I want to love you Gibson, but you make it so hard sometimes. Your crazed CEO, those weird USB-powered Firebirds, the dodgy quality control, those I could just, just live with. But then you go too far. You create pocket money masterpieces like the SGJ, the LPG and the Melody Maker, you let us fall in love with them….and then you stop making them!
“Thats it”! I cried !” No more Gibson for me, you can make overpriced guitars for the same lifestyle market of over-50s who look absurd on Harley Davidsons, but I’ll not be playing them”
Then what do you do? You release the 2015 Les Paul Studio.
The Studio has been around in various forms for a long time and has long been the bridge between the very cheap models and the full-fat Les Pauls. But in 2015, this is the cheapest humbucker-equipped Les Paul at £899. That is £360 more than the already-missed LPJ – See? I’m still cross.
So what do you get for that sort of money. Well, it’s pretty, really pretty. I’m holding a wine-red finish that is incredibly well applied and shows off the maple cap very well. The maple is classed as B grade but I really like it, it’s visually much more arresting than your everyday bookmatched job. The maple cap goes over a weight relieved mahogany body which is….a Les Paul body! C’mon, you’ve all played a dozen of them, you know what it means – this is a nice one, it hurts the ribs of course, but it is well cut and finished and that wine-red shows off the mahogany as well as the maple.
The set-neck is mahogany – I’ve played some great maple neck Les Pauls recently, but it’s always nice to see a mahogany neck. It’s described as a slim taper – this is not Ibanez Wizard thin but it is a wider and shallower neck than you’ll normally get on a Les Paul. My personal taste is for a beefier 50’s profile to suit my huge sausage fingers but this neck is perfectly comfortable and I suspect will be a popular choice among most guitarists. The finish on the neck is again very well applied and is warm and comfortable.
Now things get interesting. The fretboard is a single piece of fairly thick, well finished rosewood, finished off with trapezoid inlays (I love these!) The experiment with baked maple really seems to be consigned to history now. 22 frets of course, all of which are very neatly laid and polished. But look at the nut and what do you see? A cyrogenically treated brass nut – brass seems to be making a bit of a comeback and as I own several old Japanese guitars with brass hardware I really think that a touch of brass can really sweeten a tone. This nut is adjustable as well – a very nice touch which could be very useful.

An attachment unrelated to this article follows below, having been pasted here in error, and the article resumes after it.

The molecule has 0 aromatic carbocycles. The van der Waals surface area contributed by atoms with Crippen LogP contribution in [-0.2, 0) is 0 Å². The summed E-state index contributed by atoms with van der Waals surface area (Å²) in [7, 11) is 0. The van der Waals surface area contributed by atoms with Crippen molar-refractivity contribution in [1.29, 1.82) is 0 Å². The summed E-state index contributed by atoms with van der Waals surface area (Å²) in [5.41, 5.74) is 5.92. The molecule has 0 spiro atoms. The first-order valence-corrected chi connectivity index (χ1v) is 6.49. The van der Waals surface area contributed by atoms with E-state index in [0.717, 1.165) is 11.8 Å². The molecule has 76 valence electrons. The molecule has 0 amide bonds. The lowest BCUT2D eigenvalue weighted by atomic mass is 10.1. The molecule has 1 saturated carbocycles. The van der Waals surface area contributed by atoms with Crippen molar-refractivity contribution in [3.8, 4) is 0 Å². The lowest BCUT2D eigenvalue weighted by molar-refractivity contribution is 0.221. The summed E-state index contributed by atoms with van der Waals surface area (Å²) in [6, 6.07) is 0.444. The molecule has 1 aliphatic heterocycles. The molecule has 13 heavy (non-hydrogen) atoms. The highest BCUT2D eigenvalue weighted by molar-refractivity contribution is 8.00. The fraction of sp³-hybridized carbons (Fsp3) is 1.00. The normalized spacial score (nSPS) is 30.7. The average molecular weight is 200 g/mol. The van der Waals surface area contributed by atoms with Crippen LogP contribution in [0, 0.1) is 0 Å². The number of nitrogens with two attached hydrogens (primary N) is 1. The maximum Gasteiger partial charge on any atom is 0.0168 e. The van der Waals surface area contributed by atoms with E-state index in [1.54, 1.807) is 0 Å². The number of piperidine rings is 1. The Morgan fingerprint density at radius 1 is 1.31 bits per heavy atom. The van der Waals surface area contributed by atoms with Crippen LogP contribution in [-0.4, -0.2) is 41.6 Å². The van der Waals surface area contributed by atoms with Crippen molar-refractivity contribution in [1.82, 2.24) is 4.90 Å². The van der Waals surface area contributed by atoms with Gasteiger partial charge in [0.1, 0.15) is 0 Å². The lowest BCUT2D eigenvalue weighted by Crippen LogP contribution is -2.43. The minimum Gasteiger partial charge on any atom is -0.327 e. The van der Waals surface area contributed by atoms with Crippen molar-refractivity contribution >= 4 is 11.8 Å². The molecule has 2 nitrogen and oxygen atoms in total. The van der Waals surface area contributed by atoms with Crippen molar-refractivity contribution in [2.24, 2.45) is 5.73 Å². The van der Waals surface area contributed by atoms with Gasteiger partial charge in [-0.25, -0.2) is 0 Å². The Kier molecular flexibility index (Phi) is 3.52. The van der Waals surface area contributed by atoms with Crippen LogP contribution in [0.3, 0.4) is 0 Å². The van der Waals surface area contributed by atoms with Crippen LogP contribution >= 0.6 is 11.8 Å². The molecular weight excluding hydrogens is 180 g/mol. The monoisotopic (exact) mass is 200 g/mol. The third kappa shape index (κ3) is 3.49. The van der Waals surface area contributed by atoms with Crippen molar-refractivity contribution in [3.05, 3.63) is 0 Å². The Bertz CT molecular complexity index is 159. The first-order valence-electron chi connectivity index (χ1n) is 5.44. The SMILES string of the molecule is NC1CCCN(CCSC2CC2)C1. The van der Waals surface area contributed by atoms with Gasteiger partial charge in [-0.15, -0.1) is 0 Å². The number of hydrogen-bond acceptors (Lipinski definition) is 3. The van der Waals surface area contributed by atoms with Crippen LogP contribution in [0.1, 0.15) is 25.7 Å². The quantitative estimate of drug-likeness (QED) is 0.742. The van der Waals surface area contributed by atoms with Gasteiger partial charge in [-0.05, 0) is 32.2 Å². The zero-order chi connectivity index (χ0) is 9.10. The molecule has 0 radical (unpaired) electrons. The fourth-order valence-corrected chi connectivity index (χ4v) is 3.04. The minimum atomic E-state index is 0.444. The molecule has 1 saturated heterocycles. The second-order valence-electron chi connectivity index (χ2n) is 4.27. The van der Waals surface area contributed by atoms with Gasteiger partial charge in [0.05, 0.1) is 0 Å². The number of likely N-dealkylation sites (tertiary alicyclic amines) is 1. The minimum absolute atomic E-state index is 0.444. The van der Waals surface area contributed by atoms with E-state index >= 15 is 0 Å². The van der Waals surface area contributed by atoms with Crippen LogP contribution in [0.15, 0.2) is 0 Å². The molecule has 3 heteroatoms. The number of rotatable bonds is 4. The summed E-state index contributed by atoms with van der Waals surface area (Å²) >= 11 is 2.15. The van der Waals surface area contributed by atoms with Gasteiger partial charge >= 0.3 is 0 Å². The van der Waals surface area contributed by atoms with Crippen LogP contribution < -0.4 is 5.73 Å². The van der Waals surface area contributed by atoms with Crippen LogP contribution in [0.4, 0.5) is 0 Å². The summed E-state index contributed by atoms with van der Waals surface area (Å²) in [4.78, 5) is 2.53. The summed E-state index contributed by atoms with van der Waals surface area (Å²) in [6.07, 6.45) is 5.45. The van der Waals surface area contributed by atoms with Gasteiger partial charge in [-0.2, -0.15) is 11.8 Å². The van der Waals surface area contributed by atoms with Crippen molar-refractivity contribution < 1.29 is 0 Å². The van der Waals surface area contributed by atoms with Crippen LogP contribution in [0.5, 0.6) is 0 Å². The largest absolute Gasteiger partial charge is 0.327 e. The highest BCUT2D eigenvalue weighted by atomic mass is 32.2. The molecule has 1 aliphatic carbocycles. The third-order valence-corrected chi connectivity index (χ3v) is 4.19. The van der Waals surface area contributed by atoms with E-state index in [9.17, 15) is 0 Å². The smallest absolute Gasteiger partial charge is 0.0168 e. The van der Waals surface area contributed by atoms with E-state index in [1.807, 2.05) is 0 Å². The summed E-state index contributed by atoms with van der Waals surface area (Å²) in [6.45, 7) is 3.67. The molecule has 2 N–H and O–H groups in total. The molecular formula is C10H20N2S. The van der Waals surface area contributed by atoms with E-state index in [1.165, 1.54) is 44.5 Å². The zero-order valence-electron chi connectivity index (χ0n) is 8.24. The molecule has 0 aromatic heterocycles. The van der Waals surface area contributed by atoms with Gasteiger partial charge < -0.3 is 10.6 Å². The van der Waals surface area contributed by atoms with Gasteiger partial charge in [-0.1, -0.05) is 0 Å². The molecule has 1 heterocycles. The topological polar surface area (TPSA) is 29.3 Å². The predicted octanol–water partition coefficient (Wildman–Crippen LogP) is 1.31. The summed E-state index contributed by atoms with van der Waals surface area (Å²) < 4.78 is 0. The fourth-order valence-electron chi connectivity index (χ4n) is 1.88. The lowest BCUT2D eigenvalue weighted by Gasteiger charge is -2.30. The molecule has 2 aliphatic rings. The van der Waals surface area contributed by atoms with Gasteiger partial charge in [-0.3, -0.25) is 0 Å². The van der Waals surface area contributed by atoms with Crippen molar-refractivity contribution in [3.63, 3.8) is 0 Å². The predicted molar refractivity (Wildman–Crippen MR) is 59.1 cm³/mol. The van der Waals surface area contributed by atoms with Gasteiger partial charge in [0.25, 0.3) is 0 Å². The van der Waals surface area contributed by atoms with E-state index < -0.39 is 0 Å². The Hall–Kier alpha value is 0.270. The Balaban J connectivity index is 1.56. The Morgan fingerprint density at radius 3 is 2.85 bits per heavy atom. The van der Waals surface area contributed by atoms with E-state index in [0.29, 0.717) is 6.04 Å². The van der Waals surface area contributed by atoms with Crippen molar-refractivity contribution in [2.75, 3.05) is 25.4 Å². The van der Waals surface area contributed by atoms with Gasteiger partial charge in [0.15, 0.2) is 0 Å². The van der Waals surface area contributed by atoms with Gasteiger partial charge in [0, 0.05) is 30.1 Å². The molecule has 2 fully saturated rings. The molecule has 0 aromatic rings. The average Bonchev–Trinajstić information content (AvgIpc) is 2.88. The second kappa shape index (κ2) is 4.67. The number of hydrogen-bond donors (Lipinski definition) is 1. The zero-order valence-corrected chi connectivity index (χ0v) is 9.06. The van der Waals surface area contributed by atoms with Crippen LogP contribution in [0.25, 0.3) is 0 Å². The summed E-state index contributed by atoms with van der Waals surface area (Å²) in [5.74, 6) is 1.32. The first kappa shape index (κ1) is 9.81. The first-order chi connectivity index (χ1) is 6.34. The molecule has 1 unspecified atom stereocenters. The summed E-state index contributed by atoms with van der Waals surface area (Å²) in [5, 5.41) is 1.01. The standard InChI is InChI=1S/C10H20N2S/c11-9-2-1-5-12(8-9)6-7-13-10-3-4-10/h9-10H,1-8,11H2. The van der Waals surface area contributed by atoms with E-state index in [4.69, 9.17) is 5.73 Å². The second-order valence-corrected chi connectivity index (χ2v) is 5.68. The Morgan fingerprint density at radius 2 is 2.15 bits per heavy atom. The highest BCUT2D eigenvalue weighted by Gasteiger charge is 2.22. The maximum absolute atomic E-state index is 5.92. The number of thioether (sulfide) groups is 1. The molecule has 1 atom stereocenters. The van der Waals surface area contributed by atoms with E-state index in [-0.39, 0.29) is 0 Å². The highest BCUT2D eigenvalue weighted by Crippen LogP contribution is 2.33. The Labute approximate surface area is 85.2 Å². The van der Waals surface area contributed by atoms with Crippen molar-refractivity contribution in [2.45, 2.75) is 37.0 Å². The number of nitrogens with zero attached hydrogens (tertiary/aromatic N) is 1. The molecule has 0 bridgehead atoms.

The rest of the hardware is a satin tune-a-matic bridge made of zamak (no, me neither). It’s a restrained look that suits this guitar very well.
The tuning pegs? Well, they look like good old-fashioned pegs to me…..OH MY GOD! WHAT HAVE THEY DONE? What they have done dear reader is install the G-Force automatic tuning system. And there are no options, Gibson have installed this pretty much on every 2015 Les Paul, and if you want a Studio, it’s the G-Force or nothing. It’s a bold move as the older min-e-tune system could be temperamental (it scared me several times) and certainly angered a lot of Les Paul nuts. You can use the pegs manually (they are geared 40/1) but Gibson think this is the future. So there.
I’ll be looking at the G-Force when I play this thing, but in the meantime I’ll look at the electrics.
Pickups are a 57 Classic at the neck and a slightly hotter 57 Plus at the bridge. These are pretty decent pickups (and, with the aged ivory surrounds, look lovely too). They are Alnico 2 so the tone should certainly be vintage and sweet rather than metal mayhem, but I like the sound of that too. The wiring has been beefed up and the circuit has orange drop capacitors. This may be a good thing, it may be a bad thing but the Great Capacitor Craze of 2014 has left me cold (seriously, where did this sudden obsession with capacitors come from)
The Studio has speed knobs (the best sort on a Les Paul) and a coil-tap. I love a coil-tap, I think they should be compulsory.
So this is a very attractive, very well assembled guitar that has been skillfully set up. Once again, and I bang on about this all the time, check the Gibson you are going to buy before you buy it as the next one on the line might not be as good. Balance is good and even the silk-screened Les Paul 100 logo is not too annoying.
But this is not a beauty parade, we’re all about the tone! Tomorrow, I play the damn thing……..